I am pleased you appreciated it. Glad to be of service... J.
From: cryptome-bounce@xxxxxxxxxxxxx [mailto:cryptome-bounce@xxxxxxxxxxxxx] On
Behalf Of ?????????
Sent: 06 May 2015 12:40
Subject: [cryptome] Re: Roark V USA: Reply by Government asking court to refuse
to unseal documents
Doug, Thank you very much for this "insight". You just wrote down all of my
thoughts about Diane Roark and her activity.
My problem was, that all those thoughts were not on English :).
For each person it is always very important to see, that what he did/does has
got a meaning and value for others. Even if they are very few.
I hope, someday she will read it.
When one thinks on the amount of effort, pain and suffering the lady put
into this case, the psychological as well as the physical stress she went
through; it really is quite admirable. The not so surreptitious personal
surveillance and monitoring by the F.B.I and C.I.A. and N.S.A. and the
threat of a long prison sentence in a supermax prison if she didn't do a
deal and plead guilty to a "minor" offence (A "plea bargain" which she
rejected and the charges were eventually dropped). Remember too, that her
nightmare began way back in 2004, when, instead of having to go through all
of this, she could have been looking forward to a happy and peaceful (but
probably boring retirement), she travelled down another avenue. She decided
that a major constitutional and moral wrong was taking place in "her"
America and decided to do what she could about it to get it exposed and the
wrongs righted. And, as one follows her trials and tribulations, one can
see her learning curve expand and she realised that nailing the NSA and
those corrupt or incompetent leaders associated with the Trailblazer project
to the mast, or bringing the US democratic state to heel, was a bit more
complicated than she first thought... :-).
Of course, an added extra, and something which makes her project so
worthwhile for us all, is that she did manage to get out into the public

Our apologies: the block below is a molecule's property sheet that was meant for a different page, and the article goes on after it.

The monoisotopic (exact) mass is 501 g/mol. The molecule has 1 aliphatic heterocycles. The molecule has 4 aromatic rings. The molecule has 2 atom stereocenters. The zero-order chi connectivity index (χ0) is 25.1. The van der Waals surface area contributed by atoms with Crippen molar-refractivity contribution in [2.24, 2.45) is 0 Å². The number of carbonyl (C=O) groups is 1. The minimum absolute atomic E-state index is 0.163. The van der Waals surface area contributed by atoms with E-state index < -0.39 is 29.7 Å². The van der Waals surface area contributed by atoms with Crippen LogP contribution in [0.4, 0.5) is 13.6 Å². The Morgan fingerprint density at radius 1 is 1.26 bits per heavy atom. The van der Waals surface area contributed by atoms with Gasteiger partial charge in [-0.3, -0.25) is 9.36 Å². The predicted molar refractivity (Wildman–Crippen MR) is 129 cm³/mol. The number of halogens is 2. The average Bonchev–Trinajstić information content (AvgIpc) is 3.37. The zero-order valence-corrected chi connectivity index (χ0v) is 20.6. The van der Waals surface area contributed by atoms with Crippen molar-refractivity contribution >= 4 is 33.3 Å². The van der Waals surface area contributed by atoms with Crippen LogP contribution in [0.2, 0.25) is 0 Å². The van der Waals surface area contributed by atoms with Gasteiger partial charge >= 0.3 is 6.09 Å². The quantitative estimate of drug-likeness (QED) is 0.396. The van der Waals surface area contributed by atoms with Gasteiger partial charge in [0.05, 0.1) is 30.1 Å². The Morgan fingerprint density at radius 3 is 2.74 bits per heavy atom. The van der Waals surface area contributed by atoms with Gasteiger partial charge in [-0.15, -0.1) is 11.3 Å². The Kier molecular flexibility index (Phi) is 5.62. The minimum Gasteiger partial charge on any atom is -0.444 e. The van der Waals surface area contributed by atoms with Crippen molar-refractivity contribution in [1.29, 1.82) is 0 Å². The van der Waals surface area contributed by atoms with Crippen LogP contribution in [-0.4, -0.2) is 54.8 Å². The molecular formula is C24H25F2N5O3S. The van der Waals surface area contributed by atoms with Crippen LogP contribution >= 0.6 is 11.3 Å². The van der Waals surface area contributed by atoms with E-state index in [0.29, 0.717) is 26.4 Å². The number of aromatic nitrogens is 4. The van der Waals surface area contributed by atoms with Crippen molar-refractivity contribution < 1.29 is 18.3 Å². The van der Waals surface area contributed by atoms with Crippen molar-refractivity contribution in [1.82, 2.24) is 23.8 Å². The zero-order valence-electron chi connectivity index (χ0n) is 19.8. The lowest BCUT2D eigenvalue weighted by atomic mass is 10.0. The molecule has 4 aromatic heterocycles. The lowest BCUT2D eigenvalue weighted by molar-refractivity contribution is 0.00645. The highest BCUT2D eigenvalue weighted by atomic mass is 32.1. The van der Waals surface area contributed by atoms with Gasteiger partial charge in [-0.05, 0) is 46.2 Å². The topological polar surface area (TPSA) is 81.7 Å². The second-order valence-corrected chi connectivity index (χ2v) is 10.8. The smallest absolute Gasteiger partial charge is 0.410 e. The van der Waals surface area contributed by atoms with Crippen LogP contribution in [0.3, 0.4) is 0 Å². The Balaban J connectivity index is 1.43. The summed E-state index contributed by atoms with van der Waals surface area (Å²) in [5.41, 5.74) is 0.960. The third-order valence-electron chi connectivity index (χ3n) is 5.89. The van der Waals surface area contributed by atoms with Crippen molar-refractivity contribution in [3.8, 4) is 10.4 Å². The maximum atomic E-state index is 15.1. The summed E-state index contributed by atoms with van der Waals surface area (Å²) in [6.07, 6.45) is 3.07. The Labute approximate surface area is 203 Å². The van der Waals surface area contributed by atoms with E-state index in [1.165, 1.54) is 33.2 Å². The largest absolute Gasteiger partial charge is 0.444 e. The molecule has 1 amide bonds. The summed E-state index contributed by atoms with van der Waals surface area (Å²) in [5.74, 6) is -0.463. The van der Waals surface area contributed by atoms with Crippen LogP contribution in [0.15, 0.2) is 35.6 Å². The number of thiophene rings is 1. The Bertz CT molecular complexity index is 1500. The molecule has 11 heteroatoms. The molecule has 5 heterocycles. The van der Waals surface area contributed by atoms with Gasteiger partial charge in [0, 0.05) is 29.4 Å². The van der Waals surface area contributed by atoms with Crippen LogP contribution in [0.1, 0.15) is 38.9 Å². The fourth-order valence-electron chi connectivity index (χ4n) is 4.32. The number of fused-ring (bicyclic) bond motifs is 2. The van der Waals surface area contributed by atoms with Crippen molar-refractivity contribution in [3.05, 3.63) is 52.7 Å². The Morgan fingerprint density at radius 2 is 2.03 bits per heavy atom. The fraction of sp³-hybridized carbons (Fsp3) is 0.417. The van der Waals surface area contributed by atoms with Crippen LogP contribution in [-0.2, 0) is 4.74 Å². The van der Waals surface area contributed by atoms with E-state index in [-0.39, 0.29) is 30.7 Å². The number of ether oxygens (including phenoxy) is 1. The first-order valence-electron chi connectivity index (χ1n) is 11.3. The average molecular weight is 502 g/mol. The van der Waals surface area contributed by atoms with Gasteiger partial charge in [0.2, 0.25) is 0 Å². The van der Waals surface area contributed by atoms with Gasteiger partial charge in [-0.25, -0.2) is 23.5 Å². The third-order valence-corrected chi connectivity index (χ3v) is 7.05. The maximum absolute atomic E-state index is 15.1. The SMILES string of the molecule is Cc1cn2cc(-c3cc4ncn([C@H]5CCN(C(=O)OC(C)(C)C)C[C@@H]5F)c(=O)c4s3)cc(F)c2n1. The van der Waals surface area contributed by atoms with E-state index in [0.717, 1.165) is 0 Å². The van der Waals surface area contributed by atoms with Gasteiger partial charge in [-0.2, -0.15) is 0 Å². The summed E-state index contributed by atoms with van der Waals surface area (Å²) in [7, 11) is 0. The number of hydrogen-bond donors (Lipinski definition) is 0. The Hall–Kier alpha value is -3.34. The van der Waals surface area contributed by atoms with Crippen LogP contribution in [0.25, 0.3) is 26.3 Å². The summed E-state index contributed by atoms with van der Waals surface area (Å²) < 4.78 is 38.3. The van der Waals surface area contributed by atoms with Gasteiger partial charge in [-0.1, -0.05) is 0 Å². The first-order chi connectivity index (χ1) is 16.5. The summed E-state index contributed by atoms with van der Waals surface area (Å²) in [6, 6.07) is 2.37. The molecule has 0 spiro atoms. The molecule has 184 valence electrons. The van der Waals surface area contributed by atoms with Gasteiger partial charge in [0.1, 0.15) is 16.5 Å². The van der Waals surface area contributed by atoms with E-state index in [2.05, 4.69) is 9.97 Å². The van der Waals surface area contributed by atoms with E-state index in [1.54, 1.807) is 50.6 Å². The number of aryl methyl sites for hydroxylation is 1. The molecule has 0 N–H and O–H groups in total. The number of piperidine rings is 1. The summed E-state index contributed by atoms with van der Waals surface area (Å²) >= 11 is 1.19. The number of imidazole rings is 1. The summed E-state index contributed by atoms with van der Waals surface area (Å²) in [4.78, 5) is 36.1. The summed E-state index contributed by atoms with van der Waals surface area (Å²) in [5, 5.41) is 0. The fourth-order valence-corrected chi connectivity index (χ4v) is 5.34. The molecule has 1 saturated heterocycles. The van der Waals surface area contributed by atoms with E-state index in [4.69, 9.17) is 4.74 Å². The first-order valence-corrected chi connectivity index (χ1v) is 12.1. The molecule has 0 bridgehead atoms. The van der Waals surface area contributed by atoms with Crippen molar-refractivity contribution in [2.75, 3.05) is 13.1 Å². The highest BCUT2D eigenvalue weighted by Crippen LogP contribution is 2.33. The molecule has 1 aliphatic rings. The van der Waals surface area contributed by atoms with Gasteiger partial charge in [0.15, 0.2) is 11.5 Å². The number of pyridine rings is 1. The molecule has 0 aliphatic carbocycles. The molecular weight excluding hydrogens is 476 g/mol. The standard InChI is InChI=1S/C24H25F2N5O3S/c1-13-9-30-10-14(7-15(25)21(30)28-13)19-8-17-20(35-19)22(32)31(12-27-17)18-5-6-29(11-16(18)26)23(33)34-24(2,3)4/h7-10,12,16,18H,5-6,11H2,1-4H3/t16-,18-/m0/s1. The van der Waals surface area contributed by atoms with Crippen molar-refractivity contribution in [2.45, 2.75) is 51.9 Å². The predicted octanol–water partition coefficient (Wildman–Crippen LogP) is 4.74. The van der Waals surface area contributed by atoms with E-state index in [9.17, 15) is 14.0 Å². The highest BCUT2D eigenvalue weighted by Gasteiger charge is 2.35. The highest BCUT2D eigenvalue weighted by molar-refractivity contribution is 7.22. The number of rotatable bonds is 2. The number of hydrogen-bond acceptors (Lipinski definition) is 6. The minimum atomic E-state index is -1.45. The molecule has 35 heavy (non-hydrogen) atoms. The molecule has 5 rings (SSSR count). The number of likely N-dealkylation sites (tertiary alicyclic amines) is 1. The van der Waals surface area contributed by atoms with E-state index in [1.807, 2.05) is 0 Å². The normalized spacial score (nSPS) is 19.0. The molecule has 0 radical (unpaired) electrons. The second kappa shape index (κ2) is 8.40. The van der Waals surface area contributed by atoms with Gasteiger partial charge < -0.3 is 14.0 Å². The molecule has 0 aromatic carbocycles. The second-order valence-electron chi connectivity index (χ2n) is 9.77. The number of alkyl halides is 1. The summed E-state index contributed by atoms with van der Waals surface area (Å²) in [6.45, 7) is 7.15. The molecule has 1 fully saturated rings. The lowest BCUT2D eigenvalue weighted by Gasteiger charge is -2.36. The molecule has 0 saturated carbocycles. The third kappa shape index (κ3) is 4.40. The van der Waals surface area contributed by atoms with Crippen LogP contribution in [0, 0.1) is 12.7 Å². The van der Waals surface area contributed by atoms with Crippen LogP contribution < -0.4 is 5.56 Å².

domain an awful lot of information which would otherwise have remained
unknown. Casting my eye back over the various cases, such a lot of things
came out which I didn't know, and though at times it was difficult to
understand (and I still don't comprehend all of it, as there were so many
cases, precedents and star decisis to consider) it was a nice, practical way
of learning about US law, politics and philosophy. As I have said before,
court cases can be valuable sources of information especially for the
secrecy or human rights buff, and of course they are where the morality,
ethics and law get played out in a practical way. Using the courts is not
the only way of struggling for change of course, as it is expensive and
time-consuming and demands a high level of discipline and knowledge in a
number of spheres.
One of things I have found in life is that one has to read a tremendous
amount and explore many avenues of life, most of which is tedious and boring
and one thinks at the time just how unworthwhile it all is. But there comes
a time, when some of that information, induced or deduced, can be turned
into knowledge, and suddenly rises up from the back of ones mind, to surface
as the solution to a problem which has been bugging one for a while. From
the flat plateau of learning to the occasional Eureka moment... :-).
If you have plenty of time and interest in the subject and you want to read
more about Diane Roark then just type her name into your browser...Quite a
lot of interesting stuff on her including media interviews. The law cases
she conducted are of course available on cryptome.
Her story might make an interesting project or book for someone...if it
hasn't already been done... :-).
"Some of the world's greatest speeches were never made in public".
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